The quality and quantity of illumination the purpose of sports venue lighting is to provide an appropriate lighting environment by controlling the brightness of the object and its background so that the object can be clearly visible before the players, spectators and TV viewers.
To achieve this goal, both the quality and quantity of sports field lighting should be considered. These factors are discussed in the following chapters. Lighting recommendations for indoor, outdoor and professional sports are listed in Fig. 20-2. Additional discussion of lighting quality considerations is also visible in section 10th-visual environmental quality.
Illumination levels are important to meet the needs of players and spectators as well as television cameras, and should be clearly understood at the outset of the design process, as the lighting requirements of viewers and television cameras often exceed the recommended level of the sport itself. The factors that affect the recommended lighting levels and other lighting design issues for all movements are determined by:
* Speed of movement: relative to different background brightness and color, in the movement of a larger range of speed changes, should be able to see the different size of the visual task.
* The skill level of the players: as the players ‘ skill level increases, the importance of the speed and accuracy of the object increases, requiring a higher degree of illumination. A professional match requires a higher illumination than a less skilled or entertaining match. * The age of the contestants: it is agreed that older players require a higher degree of illumination and a lower tolerance for glare than younger players.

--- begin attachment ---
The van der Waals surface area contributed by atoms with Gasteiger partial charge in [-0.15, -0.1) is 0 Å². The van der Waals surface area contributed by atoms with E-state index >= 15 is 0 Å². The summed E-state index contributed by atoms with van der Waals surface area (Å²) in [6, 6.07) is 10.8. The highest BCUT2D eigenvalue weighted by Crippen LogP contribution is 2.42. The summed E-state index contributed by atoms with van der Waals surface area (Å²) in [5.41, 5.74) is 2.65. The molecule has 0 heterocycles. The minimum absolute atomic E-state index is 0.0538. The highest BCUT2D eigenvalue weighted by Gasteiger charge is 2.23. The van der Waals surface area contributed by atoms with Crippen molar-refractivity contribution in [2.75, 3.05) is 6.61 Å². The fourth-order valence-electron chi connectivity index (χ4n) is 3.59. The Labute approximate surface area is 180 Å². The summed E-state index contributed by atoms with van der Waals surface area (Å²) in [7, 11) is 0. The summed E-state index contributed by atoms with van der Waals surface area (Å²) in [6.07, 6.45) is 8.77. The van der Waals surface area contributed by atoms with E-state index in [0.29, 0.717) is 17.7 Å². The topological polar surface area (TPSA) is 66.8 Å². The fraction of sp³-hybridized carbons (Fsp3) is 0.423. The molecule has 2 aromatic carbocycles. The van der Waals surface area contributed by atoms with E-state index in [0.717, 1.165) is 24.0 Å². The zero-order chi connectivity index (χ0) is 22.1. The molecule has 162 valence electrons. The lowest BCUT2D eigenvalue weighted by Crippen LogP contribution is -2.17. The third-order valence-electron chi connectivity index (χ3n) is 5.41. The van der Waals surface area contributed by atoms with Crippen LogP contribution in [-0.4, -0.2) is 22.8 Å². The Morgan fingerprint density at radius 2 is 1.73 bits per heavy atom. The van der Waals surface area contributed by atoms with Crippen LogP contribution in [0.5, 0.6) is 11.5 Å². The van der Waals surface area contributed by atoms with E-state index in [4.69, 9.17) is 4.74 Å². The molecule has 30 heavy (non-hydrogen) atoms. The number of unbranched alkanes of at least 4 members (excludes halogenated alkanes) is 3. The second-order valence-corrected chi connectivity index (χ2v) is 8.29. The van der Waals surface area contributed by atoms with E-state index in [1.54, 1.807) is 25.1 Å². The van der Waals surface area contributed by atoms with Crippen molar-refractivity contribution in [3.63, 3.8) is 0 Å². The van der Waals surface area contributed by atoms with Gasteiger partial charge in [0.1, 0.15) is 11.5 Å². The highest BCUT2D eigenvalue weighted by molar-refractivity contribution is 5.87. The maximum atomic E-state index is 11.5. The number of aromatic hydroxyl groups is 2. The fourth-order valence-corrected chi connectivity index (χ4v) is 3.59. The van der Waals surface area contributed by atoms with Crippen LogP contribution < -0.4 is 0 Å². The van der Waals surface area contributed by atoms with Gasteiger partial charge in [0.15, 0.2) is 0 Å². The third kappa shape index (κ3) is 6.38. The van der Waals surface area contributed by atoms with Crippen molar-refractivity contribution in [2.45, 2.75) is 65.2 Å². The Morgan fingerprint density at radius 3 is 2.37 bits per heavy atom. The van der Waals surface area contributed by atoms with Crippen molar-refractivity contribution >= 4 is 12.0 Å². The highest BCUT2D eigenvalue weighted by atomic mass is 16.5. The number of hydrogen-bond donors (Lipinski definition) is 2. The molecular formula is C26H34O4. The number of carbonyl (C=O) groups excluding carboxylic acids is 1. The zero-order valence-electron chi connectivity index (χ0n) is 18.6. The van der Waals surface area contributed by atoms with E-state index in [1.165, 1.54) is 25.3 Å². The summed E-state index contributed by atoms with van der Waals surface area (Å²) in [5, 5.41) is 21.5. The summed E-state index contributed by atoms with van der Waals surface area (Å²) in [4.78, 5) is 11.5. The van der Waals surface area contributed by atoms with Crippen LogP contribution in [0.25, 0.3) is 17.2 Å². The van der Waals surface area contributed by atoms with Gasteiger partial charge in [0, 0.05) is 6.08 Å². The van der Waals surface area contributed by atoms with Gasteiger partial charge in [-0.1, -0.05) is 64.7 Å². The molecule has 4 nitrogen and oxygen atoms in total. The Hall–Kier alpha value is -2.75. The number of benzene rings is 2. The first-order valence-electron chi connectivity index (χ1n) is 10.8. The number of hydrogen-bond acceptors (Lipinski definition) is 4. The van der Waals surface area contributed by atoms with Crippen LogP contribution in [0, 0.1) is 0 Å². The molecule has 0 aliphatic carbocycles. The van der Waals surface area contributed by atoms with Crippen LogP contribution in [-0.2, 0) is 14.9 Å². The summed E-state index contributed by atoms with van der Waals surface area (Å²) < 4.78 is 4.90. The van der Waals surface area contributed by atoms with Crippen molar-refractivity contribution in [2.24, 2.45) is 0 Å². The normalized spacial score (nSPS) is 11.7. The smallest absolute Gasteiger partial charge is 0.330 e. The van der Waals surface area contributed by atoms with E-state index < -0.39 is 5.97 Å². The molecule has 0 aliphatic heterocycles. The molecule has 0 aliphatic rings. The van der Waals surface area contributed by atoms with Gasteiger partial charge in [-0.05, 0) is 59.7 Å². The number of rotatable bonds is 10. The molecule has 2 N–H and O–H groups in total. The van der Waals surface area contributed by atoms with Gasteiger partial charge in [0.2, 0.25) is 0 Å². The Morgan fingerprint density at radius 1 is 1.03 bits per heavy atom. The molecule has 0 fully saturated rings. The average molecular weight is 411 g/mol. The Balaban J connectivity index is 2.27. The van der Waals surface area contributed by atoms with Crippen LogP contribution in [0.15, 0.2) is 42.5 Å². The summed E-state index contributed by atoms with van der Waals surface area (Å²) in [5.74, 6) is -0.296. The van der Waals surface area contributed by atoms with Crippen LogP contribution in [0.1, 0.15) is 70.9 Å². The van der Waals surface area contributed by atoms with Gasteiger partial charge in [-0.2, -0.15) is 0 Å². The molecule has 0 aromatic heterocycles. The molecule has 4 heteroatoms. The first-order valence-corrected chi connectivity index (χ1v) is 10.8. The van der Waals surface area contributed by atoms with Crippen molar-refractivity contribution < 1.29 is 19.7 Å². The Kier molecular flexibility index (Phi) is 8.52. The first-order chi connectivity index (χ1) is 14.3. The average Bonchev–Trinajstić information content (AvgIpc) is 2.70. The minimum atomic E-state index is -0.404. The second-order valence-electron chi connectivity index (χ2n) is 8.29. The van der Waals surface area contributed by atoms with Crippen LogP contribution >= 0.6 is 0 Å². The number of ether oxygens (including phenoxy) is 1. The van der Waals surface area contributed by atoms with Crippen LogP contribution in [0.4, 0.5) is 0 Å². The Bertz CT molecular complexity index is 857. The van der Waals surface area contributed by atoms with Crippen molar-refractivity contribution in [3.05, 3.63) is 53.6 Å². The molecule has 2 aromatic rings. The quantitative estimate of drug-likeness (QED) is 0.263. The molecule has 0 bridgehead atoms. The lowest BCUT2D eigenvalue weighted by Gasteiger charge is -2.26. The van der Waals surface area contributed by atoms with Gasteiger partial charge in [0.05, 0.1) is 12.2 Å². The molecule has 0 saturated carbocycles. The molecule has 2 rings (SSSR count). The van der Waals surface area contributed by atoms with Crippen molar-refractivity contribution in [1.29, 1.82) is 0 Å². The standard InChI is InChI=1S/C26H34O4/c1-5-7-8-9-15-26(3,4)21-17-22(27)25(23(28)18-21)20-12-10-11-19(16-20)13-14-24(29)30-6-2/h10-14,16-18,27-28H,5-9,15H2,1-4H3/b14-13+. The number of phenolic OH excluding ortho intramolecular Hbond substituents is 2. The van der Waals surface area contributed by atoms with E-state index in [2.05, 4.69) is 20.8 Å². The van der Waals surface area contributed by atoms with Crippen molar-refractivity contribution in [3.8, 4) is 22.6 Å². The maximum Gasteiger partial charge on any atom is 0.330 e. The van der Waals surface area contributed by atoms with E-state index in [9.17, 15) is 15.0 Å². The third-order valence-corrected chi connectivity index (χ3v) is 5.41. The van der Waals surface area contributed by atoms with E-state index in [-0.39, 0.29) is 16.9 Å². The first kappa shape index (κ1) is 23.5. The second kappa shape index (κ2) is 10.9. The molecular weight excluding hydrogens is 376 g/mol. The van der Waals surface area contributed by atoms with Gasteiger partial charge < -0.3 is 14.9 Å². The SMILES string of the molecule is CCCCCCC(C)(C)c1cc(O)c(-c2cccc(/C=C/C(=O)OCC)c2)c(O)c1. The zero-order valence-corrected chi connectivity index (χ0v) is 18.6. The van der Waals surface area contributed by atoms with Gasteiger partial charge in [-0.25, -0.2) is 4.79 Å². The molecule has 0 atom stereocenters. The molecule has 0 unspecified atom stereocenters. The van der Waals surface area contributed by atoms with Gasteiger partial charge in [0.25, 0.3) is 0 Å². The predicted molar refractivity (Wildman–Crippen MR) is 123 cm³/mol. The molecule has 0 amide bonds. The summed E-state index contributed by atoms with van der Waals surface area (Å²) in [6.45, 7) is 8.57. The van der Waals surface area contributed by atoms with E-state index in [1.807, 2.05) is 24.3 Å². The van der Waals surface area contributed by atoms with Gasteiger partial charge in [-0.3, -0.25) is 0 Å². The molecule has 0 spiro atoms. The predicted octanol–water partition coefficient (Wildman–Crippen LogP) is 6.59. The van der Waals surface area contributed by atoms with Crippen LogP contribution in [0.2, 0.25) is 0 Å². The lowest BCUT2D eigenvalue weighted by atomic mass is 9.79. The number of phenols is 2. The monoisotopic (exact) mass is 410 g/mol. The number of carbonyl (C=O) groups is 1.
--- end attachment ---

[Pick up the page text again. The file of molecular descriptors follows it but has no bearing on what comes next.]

* Audience capacity: In the opposite distance of the site, the visual size of the function decreased. This smaller visual size requires increased illuminance to complement. For sports venues, illuminance is determined by the led outdoor sports lighting required by the audience sitting farthest from the venue.
* Television broadcasts: The illuminance required for a television camera and photographic film depends on the sensitivity of the photosensitive media, the aperture of the camera, and the depth of vision to be displayed. The TV camera uses a long telephoto lens that requires twice times more illumination than the regular telephoto lens.